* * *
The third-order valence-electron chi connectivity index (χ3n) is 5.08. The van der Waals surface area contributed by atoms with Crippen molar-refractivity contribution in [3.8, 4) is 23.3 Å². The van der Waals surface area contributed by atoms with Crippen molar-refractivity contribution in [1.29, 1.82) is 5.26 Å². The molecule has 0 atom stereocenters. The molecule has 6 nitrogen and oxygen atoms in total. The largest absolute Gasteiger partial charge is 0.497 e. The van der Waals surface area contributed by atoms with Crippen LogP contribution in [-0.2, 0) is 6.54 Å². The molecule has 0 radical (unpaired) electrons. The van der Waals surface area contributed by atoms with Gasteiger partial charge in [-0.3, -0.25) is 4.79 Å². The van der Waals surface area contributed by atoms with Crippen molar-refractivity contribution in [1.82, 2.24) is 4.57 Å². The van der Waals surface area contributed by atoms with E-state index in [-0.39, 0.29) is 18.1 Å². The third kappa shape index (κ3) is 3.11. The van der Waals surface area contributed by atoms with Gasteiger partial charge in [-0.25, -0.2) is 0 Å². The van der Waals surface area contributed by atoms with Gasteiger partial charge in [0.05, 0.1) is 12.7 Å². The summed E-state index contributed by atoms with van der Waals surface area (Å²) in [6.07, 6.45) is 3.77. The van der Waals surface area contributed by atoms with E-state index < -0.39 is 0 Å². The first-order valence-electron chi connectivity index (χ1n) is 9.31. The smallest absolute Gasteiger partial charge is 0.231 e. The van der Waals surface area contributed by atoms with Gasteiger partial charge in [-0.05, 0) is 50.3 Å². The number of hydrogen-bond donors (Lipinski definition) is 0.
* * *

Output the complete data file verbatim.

The third-order valence-electron chi connectivity index (χ3n) is 5.08. The van der Waals surface area contributed by atoms with Crippen molar-refractivity contribution in [3.8, 4) is 23.3 Å². The van der Waals surface area contributed by atoms with Crippen molar-refractivity contribution in [1.29, 1.82) is 5.26 Å². The molecule has 0 atom stereocenters. The molecule has 6 nitrogen and oxygen atoms in total. The largest absolute Gasteiger partial charge is 0.497 e. The van der Waals surface area contributed by atoms with Crippen LogP contribution in [-0.2, 0) is 6.54 Å². The molecule has 0 radical (unpaired) electrons. The van der Waals surface area contributed by atoms with Gasteiger partial charge in [-0.3, -0.25) is 4.79 Å². The van der Waals surface area contributed by atoms with Crippen molar-refractivity contribution in [1.82, 2.24) is 4.57 Å². The van der Waals surface area contributed by atoms with E-state index in [-0.39, 0.29) is 18.1 Å². The third kappa shape index (κ3) is 3.11. The van der Waals surface area contributed by atoms with Gasteiger partial charge in [-0.25, -0.2) is 0 Å². The van der Waals surface area contributed by atoms with Gasteiger partial charge in [0.05, 0.1) is 12.7 Å². The summed E-state index contributed by atoms with van der Waals surface area (Å²) in [6.07, 6.45) is 3.77. The van der Waals surface area contributed by atoms with E-state index < -0.39 is 0 Å². The first-order valence-electron chi connectivity index (χ1n) is 9.31. The smallest absolute Gasteiger partial charge is 0.231 e. The van der Waals surface area contributed by atoms with Gasteiger partial charge in [-0.05, 0) is 50.3 Å². The number of hydrogen-bond donors (Lipinski definition) is 0.